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Tools for Saw work! Husky' or saws in general.

Post in 'The Gear' started by Sean McGillicuddy, Jan 21, 2013.

  1. Sean McGillicuddy

    Sean McGillicuddy Burning Hunk

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    What type of tools are needed?
    What compression tool?
    What clutch tool?
    Were can you find a 6" t-25 bit for drills?
    Every one can participate!
    Is there a list some were?
    Should there be one in the stickies?
    Thanks
    Sean
    Jon1270 likes this.

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  2. computeruser

    computeruser Feeling the Heat

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    Buy this Wiha tool kit for starters: http://www.baileysonline.com/itemdetail.asp?item=WTK&CAT=

    [​IMG]

    If you can find a T27 bit for a drill (Stihl is T27, not T25), do let us know. But the t-handle one in the Wiha kit seems to work really well, even if a drill-mounted one might be a touch faster. From there, a pressure/vac tester wouldn't be a bad idea. A tachometer and compression tester could be added in, too. If you end up needing a clutch tool, you can probably make one out of a junk socket for most saws with external clutches.
    TreePointer likes this.
  3. TreePointer

    TreePointer Minister of Fire

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    When I put a new top end on my Makita 6401, I got that Baileys Wiha set mentioned above and the piston ring clamp set, too. Worked great.

    Piston Ring Clamp Set

    Compression tester for chainsaws needs to have a Schrader valve. Also at Baileys.

    There are home methods to test spark, but a cheap spark tester is nice to have.

    Tachometer: I've been using the DTI Fast-Tach lately. A nice model.
  4. TreePointer

    TreePointer Minister of Fire

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  5. TreePointer

    TreePointer Minister of Fire

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    Locking clamps (aka hemostat) for pulling fuel lines and other hoses through tight areas.
  6. TreePointer

    TreePointer Minister of Fire

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    Picks for pulling small or thin parts (gaskets etc.)

    Telescoping magnet for getting that screw/bolt out of the crankcase. D'oh!
  7. Boog

    Boog Minister of Fire

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    I have found a "Piston Stop - Clutch Removal tool" to be particulary useful for removing clutches to clean them, and the oil pump area behind them. I also get by with just one nice T27 "Tee handle" tool (and a 4mm allen one for 031AVs). A pair of curved tweezers (or fine needlenose) also helps. Everything else is just standard stuff off my workbench.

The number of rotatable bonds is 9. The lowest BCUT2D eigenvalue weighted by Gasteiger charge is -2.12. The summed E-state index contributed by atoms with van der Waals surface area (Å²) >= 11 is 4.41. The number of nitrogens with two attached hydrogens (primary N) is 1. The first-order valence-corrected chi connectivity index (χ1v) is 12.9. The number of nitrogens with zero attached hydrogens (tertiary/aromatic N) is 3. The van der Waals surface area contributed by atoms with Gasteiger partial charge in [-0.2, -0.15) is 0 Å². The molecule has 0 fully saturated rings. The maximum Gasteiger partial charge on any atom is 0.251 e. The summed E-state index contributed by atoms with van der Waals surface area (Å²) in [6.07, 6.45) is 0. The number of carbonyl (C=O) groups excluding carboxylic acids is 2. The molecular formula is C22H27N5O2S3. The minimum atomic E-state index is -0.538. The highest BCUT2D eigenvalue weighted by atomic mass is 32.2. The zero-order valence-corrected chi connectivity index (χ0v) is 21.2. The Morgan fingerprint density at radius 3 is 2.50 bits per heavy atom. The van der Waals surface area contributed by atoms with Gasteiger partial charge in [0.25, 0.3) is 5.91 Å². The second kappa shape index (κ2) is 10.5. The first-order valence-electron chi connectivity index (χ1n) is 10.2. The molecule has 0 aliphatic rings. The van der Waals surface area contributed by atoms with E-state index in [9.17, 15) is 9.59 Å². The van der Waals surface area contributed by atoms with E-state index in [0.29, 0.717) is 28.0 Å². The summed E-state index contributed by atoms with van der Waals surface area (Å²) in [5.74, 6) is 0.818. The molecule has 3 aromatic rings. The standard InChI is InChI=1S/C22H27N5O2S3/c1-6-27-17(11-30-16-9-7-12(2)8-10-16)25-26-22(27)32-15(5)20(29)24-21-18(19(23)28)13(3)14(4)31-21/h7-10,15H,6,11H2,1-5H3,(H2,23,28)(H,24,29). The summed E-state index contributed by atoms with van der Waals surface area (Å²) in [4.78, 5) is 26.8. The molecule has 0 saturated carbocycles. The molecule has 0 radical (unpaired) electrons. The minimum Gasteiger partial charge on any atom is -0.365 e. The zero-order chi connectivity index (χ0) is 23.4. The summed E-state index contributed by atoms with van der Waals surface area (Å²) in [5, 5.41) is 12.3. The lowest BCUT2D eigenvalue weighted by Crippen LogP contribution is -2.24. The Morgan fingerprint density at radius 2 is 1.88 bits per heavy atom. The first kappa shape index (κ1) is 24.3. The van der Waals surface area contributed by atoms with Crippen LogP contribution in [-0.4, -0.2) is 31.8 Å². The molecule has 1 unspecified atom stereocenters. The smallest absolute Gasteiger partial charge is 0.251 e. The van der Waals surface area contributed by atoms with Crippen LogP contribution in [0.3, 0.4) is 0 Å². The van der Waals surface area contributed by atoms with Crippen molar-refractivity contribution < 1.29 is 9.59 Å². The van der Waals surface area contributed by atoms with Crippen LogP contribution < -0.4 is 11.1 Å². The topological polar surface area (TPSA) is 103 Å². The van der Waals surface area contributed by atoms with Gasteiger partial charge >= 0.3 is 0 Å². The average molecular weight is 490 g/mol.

http://www.ebay.com/itm/Piston-Stop...150?pt=LH_DefaultDomain_0&hash=item1c2f2ecb56
  8. MasterMech

    MasterMech Guest

    How serious do you wanna get? ;) ;lol

    I have a small cordless screwdriver that accepts 1/4" hex bits. The small impacting ones are even better.

    Mine is a Snap-On CTS561 (it's a few years old now, still a champ). Really saves a lot of time with housings that are held together with a ton of screws. Your hands thank you at the end of the day.

    I have Snap-On T27 bits, in 3" and 6" lengths, with 1/4" hex drive. They last a lot longer than cheapies and strip far fewer screws. I also hit screw heads that are filthy with a shot of compressed air to clear the drive before I try to remove it. Stihl also sells extended length driver bits in T27. Many dealers carry them for their techs. They are good quality but don't have a lifetime warranty. ;)
    Pressure/Vac testers, the adapter and block off bplates to go with them are a must for anything beyond casual DIY work. As are a good tach, (mine is a Stihl EDT-7), and compression tester (mine is the Craftsman/Mity-Vac kit).

    Adjustable gap spark tester. The neon light kind (which I like for other types of work) will give a positive result even if the plug isn't firing under compression.

    Air compressor for clean-up and running small air tools. Cleaning a saw without one gets old real fast. Plus you will use it around the house and on other jobs as well. Doesn't have to be big and bad either. Small units with a pancake or hot dog type tank work fine for inflating tires, moderate blow-gun usage, and quick bursts from an impact gun. I have a 26 gallon Craftsman professional compressor that is a bit small for my needs but does 80% of what I need with ease. Doesn't like my air drill or die grinder for more than a minute or two however. ;)

    Clutch removal on most saws is best accomplished with a 3/8" impact and deep socket. Most air compressors will run a 3/8" impact for the 5 sec burst it takes to bang off a stubborn clutch. There are great cordless electric units out there too. If you get saws that require special sockets/wrenches to remove them, aquire the tools. They pay for themselves quickly, even if you're only working on your own equipment. Piston stops are recommended but not absolutely necessary. Rope works well and I often use compressed air in the cyl.

    Small 1/4" drive torque wrench for sure. Cylinder hold down bolts should be torqued. This is an absolute must if you work on other peoples' saws.

    Get a crank seal puller tool. Unless you only work on your saws and are willing to chance screw-ups. Messing up 1 saw performing what is a very simple task with the right tool, will cost you much more than you'll pay for the tool.